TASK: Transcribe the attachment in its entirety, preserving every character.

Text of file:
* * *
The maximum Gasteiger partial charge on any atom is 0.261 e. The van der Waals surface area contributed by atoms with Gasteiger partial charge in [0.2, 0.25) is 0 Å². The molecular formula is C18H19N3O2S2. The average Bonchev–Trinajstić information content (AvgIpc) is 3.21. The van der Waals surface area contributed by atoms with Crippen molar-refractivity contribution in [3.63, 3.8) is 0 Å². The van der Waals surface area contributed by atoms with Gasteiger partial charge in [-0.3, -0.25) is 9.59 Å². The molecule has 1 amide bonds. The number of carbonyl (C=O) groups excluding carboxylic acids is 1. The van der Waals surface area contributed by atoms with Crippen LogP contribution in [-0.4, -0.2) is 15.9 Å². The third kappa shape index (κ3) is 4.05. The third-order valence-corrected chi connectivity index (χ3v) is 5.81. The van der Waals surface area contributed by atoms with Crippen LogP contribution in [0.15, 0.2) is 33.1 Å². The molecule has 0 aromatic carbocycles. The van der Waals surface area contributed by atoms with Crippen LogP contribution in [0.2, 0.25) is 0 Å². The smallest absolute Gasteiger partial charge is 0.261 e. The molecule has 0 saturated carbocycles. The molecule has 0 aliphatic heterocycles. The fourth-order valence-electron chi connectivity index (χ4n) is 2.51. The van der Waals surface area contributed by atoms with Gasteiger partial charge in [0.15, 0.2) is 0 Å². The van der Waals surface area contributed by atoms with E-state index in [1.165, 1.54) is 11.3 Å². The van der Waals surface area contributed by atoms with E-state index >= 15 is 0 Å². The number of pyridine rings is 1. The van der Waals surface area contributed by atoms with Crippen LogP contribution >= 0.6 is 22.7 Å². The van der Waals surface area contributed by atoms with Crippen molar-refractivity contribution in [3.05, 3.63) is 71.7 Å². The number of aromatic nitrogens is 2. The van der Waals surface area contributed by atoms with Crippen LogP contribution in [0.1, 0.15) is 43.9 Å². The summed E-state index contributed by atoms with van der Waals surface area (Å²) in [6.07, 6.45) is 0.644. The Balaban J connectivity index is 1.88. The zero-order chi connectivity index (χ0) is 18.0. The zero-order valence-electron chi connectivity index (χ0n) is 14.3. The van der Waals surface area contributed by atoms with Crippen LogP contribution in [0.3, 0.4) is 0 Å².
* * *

The maximum Gasteiger partial charge on any atom is 0.261 e. The van der Waals surface area contributed by atoms with Gasteiger partial charge in [0.2, 0.25) is 0 Å². The molecular formula is C18H19N3O2S2. The average Bonchev–Trinajstić information content (AvgIpc) is 3.21. The van der Waals surface area contributed by atoms with Crippen molar-refractivity contribution in [3.63, 3.8) is 0 Å². The van der Waals surface area contributed by atoms with Gasteiger partial charge in [-0.3, -0.25) is 9.59 Å². The molecule has 1 amide bonds. The number of carbonyl (C=O) groups excluding carboxylic acids is 1. The van der Waals surface area contributed by atoms with Crippen LogP contribution in [-0.4, -0.2) is 15.9 Å². The third kappa shape index (κ3) is 4.05. The third-order valence-corrected chi connectivity index (χ3v) is 5.81. The van der Waals surface area contributed by atoms with Crippen LogP contribution in [0.15, 0.2) is 33.1 Å². The molecule has 0 aromatic carbocycles. The van der Waals surface area contributed by atoms with Crippen LogP contribution in [0.2, 0.25) is 0 Å². The smallest absolute Gasteiger partial charge is 0.261 e. The molecule has 0 saturated carbocycles. The molecule has 0 aliphatic heterocycles. The fourth-order valence-electron chi connectivity index (χ4n) is 2.51. The van der Waals surface area contributed by atoms with Gasteiger partial charge in [0.15, 0.2) is 0 Å². The van der Waals surface area contributed by atoms with E-state index in [1.165, 1.54) is 11.3 Å². The van der Waals surface area contributed by atoms with E-state index >= 15 is 0 Å². The number of pyridine rings is 1. The van der Waals surface area contributed by atoms with Crippen LogP contribution >= 0.6 is 22.7 Å². The van der Waals surface area contributed by atoms with Crippen molar-refractivity contribution in [3.05, 3.63) is 71.7 Å². The number of aromatic nitrogens is 2. The van der Waals surface area contributed by atoms with Crippen LogP contribution in [0.1, 0.15) is 43.9 Å². The summed E-state index contributed by atoms with van der Waals surface area (Å²) in [6.07, 6.45) is 0.644. The Balaban J connectivity index is 1.88. The zero-order chi connectivity index (χ0) is 18.0. The zero-order valence-electron chi connectivity index (χ0n) is 14.3. The van der Waals surface area contributed by atoms with Crippen LogP contribution in [0.3, 0.4) is 0 Å².